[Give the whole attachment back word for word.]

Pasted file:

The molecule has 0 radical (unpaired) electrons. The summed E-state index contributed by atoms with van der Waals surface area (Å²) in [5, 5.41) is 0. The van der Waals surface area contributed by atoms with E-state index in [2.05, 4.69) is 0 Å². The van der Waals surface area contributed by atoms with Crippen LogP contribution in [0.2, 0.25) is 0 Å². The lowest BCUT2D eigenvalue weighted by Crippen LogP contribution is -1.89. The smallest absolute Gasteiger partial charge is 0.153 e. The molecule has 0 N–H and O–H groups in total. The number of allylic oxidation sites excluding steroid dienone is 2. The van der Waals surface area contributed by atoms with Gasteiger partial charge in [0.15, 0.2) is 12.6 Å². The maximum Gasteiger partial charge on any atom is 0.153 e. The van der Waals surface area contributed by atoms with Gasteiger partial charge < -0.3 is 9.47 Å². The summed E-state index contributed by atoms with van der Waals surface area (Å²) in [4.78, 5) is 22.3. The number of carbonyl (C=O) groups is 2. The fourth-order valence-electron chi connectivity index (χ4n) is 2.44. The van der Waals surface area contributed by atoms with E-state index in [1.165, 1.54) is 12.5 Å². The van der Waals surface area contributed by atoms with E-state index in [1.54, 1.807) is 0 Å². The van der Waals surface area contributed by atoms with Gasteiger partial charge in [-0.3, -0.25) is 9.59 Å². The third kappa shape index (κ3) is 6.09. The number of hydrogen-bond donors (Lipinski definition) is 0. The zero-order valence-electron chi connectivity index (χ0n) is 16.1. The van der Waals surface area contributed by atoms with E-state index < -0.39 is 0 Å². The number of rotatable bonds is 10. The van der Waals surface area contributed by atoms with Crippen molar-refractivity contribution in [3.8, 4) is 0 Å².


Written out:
The molecule has 0 radical (unpaired) electrons. The summed E-state index contributed by atoms with van der Waals surface area (Å²) in [5, 5.41) is 0. The van der Waals surface area contributed by atoms with E-state index in [2.05, 4.69) is 0 Å². The van der Waals surface area contributed by atoms with Crippen LogP contribution in [0.2, 0.25) is 0 Å². The lowest BCUT2D eigenvalue weighted by Crippen LogP contribution is -1.89. The smallest absolute Gasteiger partial charge is 0.153 e. The molecule has 0 N–H and O–H groups in total. The number of allylic oxidation sites excluding steroid dienone is 2. The van der Waals surface area contributed by atoms with Gasteiger partial charge in [0.15, 0.2) is 12.6 Å². The maximum Gasteiger partial charge on any atom is 0.153 e. The van der Waals surface area contributed by atoms with Gasteiger partial charge < -0.3 is 9.47 Å². The summed E-state index contributed by atoms with van der Waals surface area (Å²) in [4.78, 5) is 22.3. The number of carbonyl (C=O) groups is 2. The fourth-order valence-electron chi connectivity index (χ4n) is 2.44. The van der Waals surface area contributed by atoms with E-state index in [1.165, 1.54) is 12.5 Å². The van der Waals surface area contributed by atoms with E-state index in [1.54, 1.807) is 0 Å². The van der Waals surface area contributed by atoms with Gasteiger partial charge in [-0.3, -0.25) is 9.59 Å². The third kappa shape index (κ3) is 6.09. The number of hydrogen-bond donors (Lipinski definition) is 0. The zero-order valence-electron chi connectivity index (χ0n) is 16.1. The van der Waals surface area contributed by atoms with E-state index < -0.39 is 0 Å². The number of rotatable bonds is 10. The van der Waals surface area contributed by atoms with Crippen molar-refractivity contribution in [3.8, 4) is 0 Å².